Taiwan must beef up defense spending: former AIT chief
The China Post new staffTAIPEI, Taiwan -- Taiwan's defense spending has been unrealistically low, jeopardizing the its shift toward an all-volunteer military, a former official with Washington's de facto embassy in Taipei said yesterday.
March 16, 2013, 12:06 am TWN
William Stanton, a former director of the American Institute in Taiwan (AIT), also claimed that the morale of the local armed forces is low, citing cases of servicemen caught spying for China.
A defense ministry spokesman dismissed Stanton's claims by saying that the former AIT official does not have a full understanding of Taiwan's armed forces, according to the United Evening News.
Speaking at the World Taiwanese Congress in Taipei, Stanton said Taiwan's ambitious plan to switch to an all-voluntary military needs a big budget to pay and keep its servicemen.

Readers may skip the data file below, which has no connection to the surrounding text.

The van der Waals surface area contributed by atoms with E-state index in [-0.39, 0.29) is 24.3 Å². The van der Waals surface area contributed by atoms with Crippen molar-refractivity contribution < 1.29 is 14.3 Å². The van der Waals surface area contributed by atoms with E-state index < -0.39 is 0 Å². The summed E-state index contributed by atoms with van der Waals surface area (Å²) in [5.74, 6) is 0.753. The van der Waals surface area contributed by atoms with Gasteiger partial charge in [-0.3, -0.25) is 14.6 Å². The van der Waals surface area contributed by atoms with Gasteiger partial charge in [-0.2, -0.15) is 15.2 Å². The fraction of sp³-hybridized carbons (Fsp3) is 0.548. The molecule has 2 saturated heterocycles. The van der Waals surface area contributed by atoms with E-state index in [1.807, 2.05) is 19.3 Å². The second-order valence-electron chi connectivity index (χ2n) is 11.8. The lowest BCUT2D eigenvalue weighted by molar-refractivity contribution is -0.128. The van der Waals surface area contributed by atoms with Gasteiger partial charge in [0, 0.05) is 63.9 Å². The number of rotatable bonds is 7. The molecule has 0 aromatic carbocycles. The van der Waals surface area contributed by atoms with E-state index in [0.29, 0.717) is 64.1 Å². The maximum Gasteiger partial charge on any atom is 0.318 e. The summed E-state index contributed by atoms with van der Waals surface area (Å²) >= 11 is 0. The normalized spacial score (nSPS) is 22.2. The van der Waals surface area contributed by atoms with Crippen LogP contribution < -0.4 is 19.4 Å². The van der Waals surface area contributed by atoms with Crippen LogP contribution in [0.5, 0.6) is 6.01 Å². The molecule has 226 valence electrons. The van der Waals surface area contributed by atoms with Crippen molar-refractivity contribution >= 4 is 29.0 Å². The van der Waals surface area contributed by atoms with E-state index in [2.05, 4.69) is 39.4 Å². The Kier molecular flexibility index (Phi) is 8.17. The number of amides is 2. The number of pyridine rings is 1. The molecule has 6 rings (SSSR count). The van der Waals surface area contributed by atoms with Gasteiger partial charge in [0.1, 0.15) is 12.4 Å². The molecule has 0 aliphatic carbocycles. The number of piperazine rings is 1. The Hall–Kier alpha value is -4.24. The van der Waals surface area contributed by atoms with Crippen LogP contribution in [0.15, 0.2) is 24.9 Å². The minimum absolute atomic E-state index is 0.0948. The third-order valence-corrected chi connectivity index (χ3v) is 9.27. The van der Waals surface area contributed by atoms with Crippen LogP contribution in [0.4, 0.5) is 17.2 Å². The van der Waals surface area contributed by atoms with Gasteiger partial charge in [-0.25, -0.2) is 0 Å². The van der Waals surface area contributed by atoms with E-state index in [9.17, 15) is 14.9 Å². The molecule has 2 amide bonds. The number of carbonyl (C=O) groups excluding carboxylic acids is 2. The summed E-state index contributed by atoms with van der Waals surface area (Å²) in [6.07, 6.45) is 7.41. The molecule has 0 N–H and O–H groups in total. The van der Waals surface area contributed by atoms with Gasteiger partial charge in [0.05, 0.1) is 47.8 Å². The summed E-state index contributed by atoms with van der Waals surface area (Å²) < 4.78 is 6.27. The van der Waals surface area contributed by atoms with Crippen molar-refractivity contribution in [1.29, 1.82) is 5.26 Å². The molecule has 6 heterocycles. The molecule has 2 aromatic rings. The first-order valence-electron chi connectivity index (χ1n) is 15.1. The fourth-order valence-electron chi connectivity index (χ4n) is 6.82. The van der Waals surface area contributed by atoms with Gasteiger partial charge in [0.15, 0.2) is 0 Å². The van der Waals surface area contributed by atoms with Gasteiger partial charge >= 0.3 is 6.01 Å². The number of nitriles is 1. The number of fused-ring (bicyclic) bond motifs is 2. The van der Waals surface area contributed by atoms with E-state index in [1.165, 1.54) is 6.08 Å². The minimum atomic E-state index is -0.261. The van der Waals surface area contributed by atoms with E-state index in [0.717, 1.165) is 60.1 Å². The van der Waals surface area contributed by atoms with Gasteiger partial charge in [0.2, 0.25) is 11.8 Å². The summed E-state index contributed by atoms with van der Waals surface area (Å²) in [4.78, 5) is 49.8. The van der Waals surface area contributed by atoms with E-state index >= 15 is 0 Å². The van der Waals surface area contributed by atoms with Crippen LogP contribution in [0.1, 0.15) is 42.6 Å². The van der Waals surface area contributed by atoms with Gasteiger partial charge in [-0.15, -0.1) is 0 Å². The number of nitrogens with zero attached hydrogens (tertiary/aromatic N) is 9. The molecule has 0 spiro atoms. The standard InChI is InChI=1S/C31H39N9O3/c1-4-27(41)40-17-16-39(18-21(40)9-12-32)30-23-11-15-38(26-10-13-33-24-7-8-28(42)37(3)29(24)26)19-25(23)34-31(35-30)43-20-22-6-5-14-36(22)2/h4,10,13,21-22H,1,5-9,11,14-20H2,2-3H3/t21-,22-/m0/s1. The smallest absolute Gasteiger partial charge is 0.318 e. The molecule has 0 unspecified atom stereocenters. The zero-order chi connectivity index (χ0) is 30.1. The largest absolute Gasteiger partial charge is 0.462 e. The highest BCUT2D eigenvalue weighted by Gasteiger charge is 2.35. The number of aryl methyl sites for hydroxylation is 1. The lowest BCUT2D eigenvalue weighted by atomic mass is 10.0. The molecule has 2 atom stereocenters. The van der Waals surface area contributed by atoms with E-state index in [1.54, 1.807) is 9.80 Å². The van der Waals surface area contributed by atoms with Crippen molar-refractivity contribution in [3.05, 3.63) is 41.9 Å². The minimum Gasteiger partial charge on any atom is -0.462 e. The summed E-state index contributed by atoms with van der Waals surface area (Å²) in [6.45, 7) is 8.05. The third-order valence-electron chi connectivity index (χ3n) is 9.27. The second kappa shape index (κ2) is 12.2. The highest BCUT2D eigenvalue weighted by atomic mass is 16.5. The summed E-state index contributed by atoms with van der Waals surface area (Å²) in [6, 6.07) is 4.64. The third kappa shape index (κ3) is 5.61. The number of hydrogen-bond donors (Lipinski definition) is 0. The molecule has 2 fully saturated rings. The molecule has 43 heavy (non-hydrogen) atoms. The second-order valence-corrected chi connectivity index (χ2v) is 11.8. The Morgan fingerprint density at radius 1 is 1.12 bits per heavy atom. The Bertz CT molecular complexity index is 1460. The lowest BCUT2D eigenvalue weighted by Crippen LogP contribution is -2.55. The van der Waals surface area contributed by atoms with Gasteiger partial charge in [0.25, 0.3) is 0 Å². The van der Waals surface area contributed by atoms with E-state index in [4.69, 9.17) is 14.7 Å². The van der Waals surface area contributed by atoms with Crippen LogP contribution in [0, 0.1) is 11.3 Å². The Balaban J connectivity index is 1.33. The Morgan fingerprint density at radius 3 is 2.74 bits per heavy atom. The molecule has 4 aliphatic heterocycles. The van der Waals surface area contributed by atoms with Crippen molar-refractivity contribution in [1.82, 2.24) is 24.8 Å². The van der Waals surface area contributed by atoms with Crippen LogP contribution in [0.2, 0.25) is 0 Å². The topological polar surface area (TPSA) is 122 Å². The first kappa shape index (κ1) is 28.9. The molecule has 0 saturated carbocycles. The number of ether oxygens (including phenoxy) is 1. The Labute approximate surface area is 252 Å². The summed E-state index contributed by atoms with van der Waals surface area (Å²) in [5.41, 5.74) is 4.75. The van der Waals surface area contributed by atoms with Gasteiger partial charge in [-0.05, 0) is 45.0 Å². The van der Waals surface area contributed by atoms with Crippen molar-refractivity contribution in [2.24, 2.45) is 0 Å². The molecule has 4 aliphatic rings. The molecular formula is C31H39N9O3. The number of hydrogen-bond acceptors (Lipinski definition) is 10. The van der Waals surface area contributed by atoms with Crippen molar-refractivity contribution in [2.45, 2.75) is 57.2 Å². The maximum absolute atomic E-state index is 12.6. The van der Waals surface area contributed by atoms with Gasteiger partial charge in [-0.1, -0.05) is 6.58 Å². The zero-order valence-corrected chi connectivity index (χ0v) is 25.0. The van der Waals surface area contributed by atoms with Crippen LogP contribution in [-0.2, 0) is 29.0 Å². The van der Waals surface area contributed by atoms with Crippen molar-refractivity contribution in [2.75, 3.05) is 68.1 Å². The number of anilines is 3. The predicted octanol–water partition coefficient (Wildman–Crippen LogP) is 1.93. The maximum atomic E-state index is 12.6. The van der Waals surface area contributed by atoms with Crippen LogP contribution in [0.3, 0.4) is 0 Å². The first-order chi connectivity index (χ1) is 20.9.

But Taiwan does not have the funding to maintain the all-voluntary armed forces, and the military is unlikely to achieve its ambitious goal, he said.
Taiwan has been cutting its troops, which are currently formed mostly by draftees. But its ongoing plan to switch to an all-volunteer system has often been marred by a lack of funding and a lack of interest in a military career among its able-bodied populace.
Taiwan's military has not fought any war for years, and improved relationships with its arch rival have also undermined the armed forces' battle readiness, observers noted.
Stanton said morale in Taiwan's military is slow, which is illustrated by the frequent cases of its servicemen spying for China.
These spying cases have had one thing in common: China has been eager to obtain information about Taiwan's military communication system and about U.S. weapon sales to the island, the ex-AIT official said.
Taipei must gain a wider understanding of the challenges facing its national security and re-examine its military spending, he urged.